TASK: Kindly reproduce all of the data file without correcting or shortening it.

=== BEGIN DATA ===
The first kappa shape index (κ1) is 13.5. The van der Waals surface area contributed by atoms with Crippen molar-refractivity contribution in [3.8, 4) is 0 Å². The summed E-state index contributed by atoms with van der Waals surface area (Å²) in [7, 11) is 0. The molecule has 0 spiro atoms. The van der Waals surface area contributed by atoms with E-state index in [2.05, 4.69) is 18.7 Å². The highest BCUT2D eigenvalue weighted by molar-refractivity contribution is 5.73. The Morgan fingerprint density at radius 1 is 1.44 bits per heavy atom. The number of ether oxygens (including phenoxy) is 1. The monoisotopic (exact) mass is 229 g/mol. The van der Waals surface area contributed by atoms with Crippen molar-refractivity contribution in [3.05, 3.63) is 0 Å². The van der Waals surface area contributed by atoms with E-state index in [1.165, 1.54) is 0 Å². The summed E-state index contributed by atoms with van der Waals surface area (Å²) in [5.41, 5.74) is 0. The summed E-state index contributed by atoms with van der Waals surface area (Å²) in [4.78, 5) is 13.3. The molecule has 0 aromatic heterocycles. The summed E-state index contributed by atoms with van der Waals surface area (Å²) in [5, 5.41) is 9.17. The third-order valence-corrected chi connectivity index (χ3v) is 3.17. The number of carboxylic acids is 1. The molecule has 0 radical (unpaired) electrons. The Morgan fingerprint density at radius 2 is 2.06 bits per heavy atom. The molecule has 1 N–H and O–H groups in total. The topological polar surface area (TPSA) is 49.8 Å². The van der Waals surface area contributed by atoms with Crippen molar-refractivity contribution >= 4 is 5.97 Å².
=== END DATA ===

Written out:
The first kappa shape index (κ1) is 13.5. The van der Waals surface area contributed by atoms with Crippen molar-refractivity contribution in [3.8, 4) is 0 Å². The summed E-state index contributed by atoms with van der Waals surface area (Å²) in [7, 11) is 0. The molecule has 0 spiro atoms. The van der Waals surface area contributed by atoms with E-state index in [2.05, 4.69) is 18.7 Å². The highest BCUT2D eigenvalue weighted by molar-refractivity contribution is 5.73. The Morgan fingerprint density at radius 1 is 1.44 bits per heavy atom. The number of ether oxygens (including phenoxy) is 1. The monoisotopic (exact) mass is 229 g/mol. The van der Waals surface area contributed by atoms with Crippen molar-refractivity contribution in [3.05, 3.63) is 0 Å². The van der Waals surface area contributed by atoms with E-state index in [1.165, 1.54) is 0 Å². The summed E-state index contributed by atoms with van der Waals surface area (Å²) in [5.41, 5.74) is 0. The summed E-state index contributed by atoms with van der Waals surface area (Å²) in [4.78, 5) is 13.3. The molecule has 0 aromatic heterocycles. The summed E-state index contributed by atoms with van der Waals surface area (Å²) in [5, 5.41) is 9.17. The third-order valence-corrected chi connectivity index (χ3v) is 3.17. The number of carboxylic acids is 1. The molecule has 0 radical (unpaired) electrons. The Morgan fingerprint density at radius 2 is 2.06 bits per heavy atom. The molecule has 1 N–H and O–H groups in total. The topological polar surface area (TPSA) is 49.8 Å². The van der Waals surface area contributed by atoms with Crippen molar-refractivity contribution >= 4 is 5.97 Å².